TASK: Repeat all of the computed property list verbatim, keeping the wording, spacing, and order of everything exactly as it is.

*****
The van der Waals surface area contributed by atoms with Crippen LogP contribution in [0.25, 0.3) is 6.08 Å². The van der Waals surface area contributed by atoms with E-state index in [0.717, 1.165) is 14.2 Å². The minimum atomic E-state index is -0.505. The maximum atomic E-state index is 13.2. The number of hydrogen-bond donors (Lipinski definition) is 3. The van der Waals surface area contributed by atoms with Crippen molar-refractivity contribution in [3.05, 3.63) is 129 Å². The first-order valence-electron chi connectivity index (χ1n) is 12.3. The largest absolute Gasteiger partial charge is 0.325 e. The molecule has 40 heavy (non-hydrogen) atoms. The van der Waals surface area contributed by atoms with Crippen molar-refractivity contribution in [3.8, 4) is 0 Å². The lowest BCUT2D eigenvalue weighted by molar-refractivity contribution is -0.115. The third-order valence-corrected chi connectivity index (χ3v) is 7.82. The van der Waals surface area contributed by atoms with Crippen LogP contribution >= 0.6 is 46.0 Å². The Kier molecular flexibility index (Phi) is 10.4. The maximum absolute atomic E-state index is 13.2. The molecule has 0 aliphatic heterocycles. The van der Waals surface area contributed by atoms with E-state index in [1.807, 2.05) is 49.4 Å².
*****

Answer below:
The van der Waals surface area contributed by atoms with Crippen LogP contribution in [0.25, 0.3) is 6.08 Å². The van der Waals surface area contributed by atoms with E-state index in [0.717, 1.165) is 14.2 Å². The minimum atomic E-state index is -0.505. The maximum atomic E-state index is 13.2. The number of hydrogen-bond donors (Lipinski definition) is 3. The van der Waals surface area contributed by atoms with Crippen molar-refractivity contribution in [3.05, 3.63) is 129 Å². The first-order valence-electron chi connectivity index (χ1n) is 12.3. The largest absolute Gasteiger partial charge is 0.325 e. The molecule has 40 heavy (non-hydrogen) atoms. The van der Waals surface area contributed by atoms with Crippen molar-refractivity contribution in [3.8, 4) is 0 Å². The lowest BCUT2D eigenvalue weighted by molar-refractivity contribution is -0.115. The third-order valence-corrected chi connectivity index (χ3v) is 7.82. The van der Waals surface area contributed by atoms with Crippen LogP contribution >= 0.6 is 46.0 Å². The Kier molecular flexibility index (Phi) is 10.4. The maximum absolute atomic E-state index is 13.2. The molecule has 0 aliphatic heterocycles. The van der Waals surface area contributed by atoms with E-state index in [1.807, 2.05) is 49.4 Å².